$stmt = $this->db->prepare('SELECT ... FROM ... WHERE id = :id');
        if (!$data = $stmt->fetch()) {
            throw new RuntimeException("Record with id $id does not exist");
        return new Link($data['url']);

    You can have all sorts of different queries encapsulated this way, e.g.:

     * Returns all links by a particular user.
     * @param User $user
     * @return Link[]
    public function getAllFromUser(User $user) {

The usage is then simple:

$db          = new PDO(...);
$linkStorage = new LinkStorage($db);
$userStorage = new UserStorage($db);

$user  = $userStorage->getById($id);
$links = $linkStorage->getAllFromUser($user);

This kind of code would then be encapsulated in a service class, which holds all the possible "actions" you can do in your app. registerUser(array $data), getLinksOfUser($id), newLinkFromPostData(array $data) etc.

What I've just described is basically the model portion of an MVC-style application. The other two parts would be controllers which call the service methods, and views which output data retrieved from service methods. This approach keeps responsibilities separate and isolated and allows you to put higher-level logic and functionality together like building blocks. Business objects are the lowest building block, their structure needs to be solid and well defined for the rest to work. Data-object mappers just concern themselves with putting those objects into the database and getting them back out again. Services then put all this together in various complex ways and make things happen.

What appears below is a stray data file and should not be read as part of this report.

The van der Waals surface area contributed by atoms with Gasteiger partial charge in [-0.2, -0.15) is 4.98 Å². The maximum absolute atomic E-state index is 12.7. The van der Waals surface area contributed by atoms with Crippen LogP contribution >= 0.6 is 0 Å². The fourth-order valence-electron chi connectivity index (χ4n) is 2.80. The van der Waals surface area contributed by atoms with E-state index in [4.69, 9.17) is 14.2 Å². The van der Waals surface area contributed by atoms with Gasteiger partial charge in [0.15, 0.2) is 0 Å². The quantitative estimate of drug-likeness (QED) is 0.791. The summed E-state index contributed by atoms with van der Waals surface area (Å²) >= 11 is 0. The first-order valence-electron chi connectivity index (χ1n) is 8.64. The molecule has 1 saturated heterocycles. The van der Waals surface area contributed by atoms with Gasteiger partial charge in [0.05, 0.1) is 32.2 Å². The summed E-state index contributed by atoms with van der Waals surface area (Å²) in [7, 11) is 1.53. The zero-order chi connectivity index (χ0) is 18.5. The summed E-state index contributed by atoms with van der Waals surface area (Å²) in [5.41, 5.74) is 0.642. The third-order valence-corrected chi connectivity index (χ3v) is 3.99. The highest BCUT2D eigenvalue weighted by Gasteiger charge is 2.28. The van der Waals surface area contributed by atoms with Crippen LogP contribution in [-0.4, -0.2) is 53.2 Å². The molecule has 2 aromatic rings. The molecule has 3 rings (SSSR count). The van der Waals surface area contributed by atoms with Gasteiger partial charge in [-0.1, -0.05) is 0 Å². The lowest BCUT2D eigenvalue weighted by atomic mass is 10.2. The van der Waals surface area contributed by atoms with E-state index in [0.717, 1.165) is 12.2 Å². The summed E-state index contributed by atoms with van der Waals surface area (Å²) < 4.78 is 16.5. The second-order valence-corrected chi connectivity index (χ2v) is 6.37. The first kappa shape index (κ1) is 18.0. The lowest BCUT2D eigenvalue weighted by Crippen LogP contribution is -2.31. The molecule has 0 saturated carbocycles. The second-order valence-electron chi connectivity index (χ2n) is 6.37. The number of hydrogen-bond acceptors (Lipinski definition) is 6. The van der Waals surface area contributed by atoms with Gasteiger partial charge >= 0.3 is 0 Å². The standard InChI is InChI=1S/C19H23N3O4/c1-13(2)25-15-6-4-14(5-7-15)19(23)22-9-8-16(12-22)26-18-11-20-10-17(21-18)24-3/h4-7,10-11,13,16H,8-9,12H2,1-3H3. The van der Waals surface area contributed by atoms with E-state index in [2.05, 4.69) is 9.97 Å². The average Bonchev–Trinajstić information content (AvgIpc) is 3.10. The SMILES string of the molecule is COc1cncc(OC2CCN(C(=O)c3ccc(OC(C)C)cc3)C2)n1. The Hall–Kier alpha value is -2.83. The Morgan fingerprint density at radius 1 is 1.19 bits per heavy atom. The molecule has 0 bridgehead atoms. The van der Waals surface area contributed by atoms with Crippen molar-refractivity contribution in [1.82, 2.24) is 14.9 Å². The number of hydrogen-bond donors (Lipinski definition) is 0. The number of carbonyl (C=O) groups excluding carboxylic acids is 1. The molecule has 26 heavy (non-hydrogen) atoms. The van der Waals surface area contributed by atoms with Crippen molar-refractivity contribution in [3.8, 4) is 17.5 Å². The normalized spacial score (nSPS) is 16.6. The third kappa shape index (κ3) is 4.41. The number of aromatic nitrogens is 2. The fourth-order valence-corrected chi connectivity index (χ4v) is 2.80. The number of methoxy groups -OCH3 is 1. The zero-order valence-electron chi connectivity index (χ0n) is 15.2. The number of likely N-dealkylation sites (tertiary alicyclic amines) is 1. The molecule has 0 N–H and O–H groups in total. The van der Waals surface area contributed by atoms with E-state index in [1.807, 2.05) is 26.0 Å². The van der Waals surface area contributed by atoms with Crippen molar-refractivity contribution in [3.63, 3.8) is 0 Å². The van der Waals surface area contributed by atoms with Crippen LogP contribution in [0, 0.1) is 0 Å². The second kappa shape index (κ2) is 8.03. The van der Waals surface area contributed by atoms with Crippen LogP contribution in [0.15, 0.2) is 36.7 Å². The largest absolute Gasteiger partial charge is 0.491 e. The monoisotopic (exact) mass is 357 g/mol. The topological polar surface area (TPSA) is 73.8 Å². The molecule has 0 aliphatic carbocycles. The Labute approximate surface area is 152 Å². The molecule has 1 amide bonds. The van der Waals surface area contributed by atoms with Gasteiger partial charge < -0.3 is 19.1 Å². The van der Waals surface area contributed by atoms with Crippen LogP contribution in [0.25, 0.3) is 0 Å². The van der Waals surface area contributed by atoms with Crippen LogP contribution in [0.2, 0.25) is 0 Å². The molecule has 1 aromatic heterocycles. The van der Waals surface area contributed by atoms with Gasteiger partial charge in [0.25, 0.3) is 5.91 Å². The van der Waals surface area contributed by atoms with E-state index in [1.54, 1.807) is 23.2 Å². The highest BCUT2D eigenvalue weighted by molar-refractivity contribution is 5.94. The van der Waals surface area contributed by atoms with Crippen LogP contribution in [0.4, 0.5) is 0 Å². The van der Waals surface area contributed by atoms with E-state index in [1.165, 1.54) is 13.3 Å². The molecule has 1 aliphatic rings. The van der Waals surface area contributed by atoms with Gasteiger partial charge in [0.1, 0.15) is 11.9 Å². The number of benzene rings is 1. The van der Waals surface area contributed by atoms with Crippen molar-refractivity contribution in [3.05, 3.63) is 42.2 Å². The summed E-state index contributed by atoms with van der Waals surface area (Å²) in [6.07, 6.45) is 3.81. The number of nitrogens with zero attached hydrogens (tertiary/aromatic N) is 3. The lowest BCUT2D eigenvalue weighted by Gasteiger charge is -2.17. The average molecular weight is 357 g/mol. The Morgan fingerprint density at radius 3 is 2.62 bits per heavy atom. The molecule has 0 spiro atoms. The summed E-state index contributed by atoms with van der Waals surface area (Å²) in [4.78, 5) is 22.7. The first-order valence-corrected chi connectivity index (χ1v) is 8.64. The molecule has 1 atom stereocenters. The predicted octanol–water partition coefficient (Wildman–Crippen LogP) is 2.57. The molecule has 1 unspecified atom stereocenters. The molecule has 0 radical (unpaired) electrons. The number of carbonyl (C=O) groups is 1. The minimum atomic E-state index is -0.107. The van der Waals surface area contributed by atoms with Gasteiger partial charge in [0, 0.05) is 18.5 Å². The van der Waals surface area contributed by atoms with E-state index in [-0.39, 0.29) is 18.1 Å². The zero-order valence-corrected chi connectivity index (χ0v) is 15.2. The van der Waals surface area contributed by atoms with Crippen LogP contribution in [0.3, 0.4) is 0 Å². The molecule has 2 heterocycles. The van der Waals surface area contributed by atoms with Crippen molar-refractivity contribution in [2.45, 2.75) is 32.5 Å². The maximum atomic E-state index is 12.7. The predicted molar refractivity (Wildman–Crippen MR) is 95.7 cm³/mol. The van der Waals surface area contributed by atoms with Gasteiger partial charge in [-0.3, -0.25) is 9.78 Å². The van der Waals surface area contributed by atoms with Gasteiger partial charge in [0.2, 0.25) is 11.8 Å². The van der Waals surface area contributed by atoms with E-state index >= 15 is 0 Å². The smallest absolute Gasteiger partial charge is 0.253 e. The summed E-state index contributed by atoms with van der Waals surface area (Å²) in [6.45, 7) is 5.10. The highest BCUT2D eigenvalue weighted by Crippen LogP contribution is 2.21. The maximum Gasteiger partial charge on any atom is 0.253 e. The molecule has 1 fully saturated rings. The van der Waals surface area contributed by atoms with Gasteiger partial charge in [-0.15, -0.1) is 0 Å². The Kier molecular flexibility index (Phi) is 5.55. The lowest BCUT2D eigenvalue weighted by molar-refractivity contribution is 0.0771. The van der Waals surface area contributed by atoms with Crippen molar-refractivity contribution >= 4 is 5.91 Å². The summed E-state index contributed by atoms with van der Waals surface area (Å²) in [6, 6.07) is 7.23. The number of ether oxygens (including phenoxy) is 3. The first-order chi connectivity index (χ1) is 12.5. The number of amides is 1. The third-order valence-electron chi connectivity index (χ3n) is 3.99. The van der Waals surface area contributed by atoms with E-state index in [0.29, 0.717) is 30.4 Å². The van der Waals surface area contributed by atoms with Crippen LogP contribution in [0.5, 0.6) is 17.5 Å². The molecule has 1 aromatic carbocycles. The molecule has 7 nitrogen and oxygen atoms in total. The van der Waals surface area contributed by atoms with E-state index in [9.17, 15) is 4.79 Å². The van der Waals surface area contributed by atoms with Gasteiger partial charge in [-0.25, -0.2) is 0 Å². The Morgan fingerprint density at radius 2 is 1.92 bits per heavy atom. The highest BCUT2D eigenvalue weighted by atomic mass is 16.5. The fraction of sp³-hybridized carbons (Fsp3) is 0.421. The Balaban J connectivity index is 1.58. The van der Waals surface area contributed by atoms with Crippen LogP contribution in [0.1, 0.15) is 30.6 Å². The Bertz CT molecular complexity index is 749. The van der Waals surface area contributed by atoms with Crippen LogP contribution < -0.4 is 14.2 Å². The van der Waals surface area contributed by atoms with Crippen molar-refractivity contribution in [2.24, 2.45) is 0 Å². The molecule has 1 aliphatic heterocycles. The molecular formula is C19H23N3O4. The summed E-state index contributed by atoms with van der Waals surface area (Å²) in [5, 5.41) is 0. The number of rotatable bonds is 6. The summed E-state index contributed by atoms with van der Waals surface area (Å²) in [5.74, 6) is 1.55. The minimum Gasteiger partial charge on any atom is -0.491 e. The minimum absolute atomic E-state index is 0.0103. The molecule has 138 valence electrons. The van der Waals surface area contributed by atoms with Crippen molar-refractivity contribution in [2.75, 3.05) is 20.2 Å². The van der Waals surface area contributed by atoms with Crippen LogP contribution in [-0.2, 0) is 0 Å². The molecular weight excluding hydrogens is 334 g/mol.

You shouldn't have any cyclic dependencies with this, as responsibilities are well separated. Your individual dependencies may still be somewhat complex. If it becomes too cumbersome to instantiate classes, you'll want to look into Factories:

$factory = new Factory;
$userStorage = $factory->newUserStorage();

All the complexity of instantiation is encapsulated in this factory. One step further are dependency injection containers, who you can configure in, for example, an XML file to specify which class depends on what, and then the DI container will take care of it for you.

Monday, October 3, 2022

Background: You asked for a "simple explanation" which suggests:

  1. You want a no-nonsense overview without jargon